In writer/director Tim Hines’s latest film, House
of the Rising, the running time of one hundred minutes means
just that-one hundred minutes of life at a retro-seventies party
over the course of one night. Shot in one continuous take with a
SteadiCam, the "real-time" coverage of the partygoers
took cast and crew over 4 floors of a Seattle house, creating unique
obstacles, shooting challenges and odd rehearsal scheduling.
Not a story for Generation X, but rather more an American Graffiti for the late 70s and ’80s, House of
The Rising shares the consequences of encountering all your
past relationships in one single night. "The point of the continuous
take," explained Hines, "was to show everyone trapped
at this party. In the 70s and the 80s, I was a watcher on the edge
of the punk rock crowd … then I turned around, it’s 10 years later
and all my old friends are dead of AIDS or drugs. I had this feeling
of nostalgia; I began to understand what drove Lucas into American
Graffiti. I started to wonder, ‘what if I ran into so &
so?’ I created an ego thin main character, and examined three concepts:
What people need in their lives to make a change; the extremes they
go to to get accepted; and how far they allow bad relationships
to go in their lives because of the small good things those relationships
offer. Placing the film during one night of action helped cut down
the [original 300 page] script to one hundred minutes of real time."
Frustrated with the politics involved with his previous
five feature films, Hines was looking to present his own voice,
to speak from his own center. "Writing isn’t something I have
a choice about," Hines tried to explained from his Seattle
production office. "If I don’t write, I start to evaporate
off this earth. It’s the only way I’m held here, I need to interpret
what I see and what I feel. I always see a sense of injustice in
how people lie to themselves … what’s of interest is how people
lie to themselves to trick themselves through life."
|Hines: Regrouped when Hollywood pulled the plug.|
Originally established as a $1.2 million dollar feature
starring Crispin Glover and a cast of Hollywood talent, House
of the Rising lost its five week shooting schedule and comfortable
budget when Glover decided to rework the script into his own project.
Since he seemed nervous about the SteadiCam choice in filming, both
Harry Dean Stanton and Max Perlick (who had also been cast) worked
hard to keep Glover calm, unfortunately to no avail. Glover’s signed
contract gave him $75,000 for 10 days worth of work (he was originally
offered $40,000), but when he distributed his own script revisions
to the other cast members and even sent them by fax to Hines, he
effectively voided the agreement. The last straw came when Glover
issued the ultimatum that he was not going to do this film unless
he directed it, and Hines was forced to fire Glover as well as cut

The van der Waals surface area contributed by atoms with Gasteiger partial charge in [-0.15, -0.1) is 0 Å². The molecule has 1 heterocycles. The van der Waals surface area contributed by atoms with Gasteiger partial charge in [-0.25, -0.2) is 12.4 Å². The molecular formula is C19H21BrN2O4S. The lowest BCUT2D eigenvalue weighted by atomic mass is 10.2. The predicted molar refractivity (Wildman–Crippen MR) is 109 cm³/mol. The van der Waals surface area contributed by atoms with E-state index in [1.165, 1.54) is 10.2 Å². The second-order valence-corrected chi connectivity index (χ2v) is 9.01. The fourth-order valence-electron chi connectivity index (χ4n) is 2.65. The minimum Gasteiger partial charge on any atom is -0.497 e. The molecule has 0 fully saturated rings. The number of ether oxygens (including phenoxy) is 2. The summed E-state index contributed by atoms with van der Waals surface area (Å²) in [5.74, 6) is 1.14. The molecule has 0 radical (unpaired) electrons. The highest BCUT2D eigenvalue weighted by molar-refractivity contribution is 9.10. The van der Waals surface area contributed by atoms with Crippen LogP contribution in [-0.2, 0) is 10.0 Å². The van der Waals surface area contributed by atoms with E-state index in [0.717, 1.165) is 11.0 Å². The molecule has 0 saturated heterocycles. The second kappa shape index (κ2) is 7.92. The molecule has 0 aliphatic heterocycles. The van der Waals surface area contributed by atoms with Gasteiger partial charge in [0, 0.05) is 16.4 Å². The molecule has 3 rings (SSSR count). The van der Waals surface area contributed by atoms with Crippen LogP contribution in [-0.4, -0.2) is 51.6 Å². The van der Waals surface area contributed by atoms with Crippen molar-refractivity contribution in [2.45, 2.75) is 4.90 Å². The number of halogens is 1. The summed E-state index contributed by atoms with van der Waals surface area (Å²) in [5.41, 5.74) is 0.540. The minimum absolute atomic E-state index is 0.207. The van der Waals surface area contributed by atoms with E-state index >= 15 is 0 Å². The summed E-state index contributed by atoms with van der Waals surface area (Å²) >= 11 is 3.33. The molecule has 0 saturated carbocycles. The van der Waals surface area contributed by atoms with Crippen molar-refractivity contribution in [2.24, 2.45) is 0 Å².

loose the original cast.
Faced with having spent $117,000.00 in pre-production
costs, and the reality of no money coming into the project, Hines
quickly re-grouped with a 14 day shooting script and a $140,000
budget. The money bought film stock, processing and food, while
the cast and crew both agreed to work on deferred payment. Hines
went back to his desire to cast Seattle actors and auditioned every
stage actor he could find: a concept originally turned down by Glover,
who refused every Seattle actor he saw during auditions for not
being good enough. Still Hines was convinced that talented stage
actors would be able to hit all the marks he was asking them to
during the tight shooting schedule.
"In a continuous take there is no fourth
wall. Every cable, every light has to be disguised. The camera is
making 360 degree turns while the crew is ducking on their hands
and knees, and falling flat on their bellies to get out of the way,"
recalls Hines. "Brad (Nelson, the SteadiCam operator) had 40-50
marks per reel that he had to hit, the focus puller had 10-20 and
each actor had 16-20. The extras had one mark they had to stay on;
they could dance or talk on it, but they couldn’t move from it."
At first, everyone was nervous about the continuous
take idea; yet as rehearsals began to take shape and the concept
was ironed out, attitudes started to change. "Even with masked
edits, the continuous take has to flow for 10 minutes because the
film reel changes every ten minutes anyway," explained Hines.
"So a typical shooting day started with eight or nine hours
of pure rehearsal; actors developed their characters within the
parameters of the camera location. At the dinner break, the principals
would eat first and then go to make-up while the crew ate. We’d
then run through the scene, shoot for 10 minutes and we’d be done.
Ninety percent of the scenes were done in one take."
House of the Rising has had several test screenings,
including some under different titles at the request of various
distributors who wanted to play up different elements of the film,
which Hines describes as, "wild but sophisticated in its center."
The distributors must have seen something else as they were requesting
titles like "Pepper & Candy’s Last Wild Party" and
"The Pleasure Junkie." The House of the Rising title
refers to a t-shirt worn by the main character: the shirt originally
said, "House of the Rising Sun," but after his girlfriend
cut it off one hot day, "House of the Rising" was "what
I was left with." The title House of the Rising represents
"people’s attempts to hold unrealistic visions together, trying
to keep their life as much in fantasy as possible until reality
comes crashing in," defined Hines.
House of the Rising is now in post production
and Tim Hines continues to negotiate with interested distributors.
Hines has expressed concern that the continuous take is slow or
boring at, several moments in the film: "In the final edit,
we may have to throw out the gimmick," he concludes, "to
save the pacing of the film."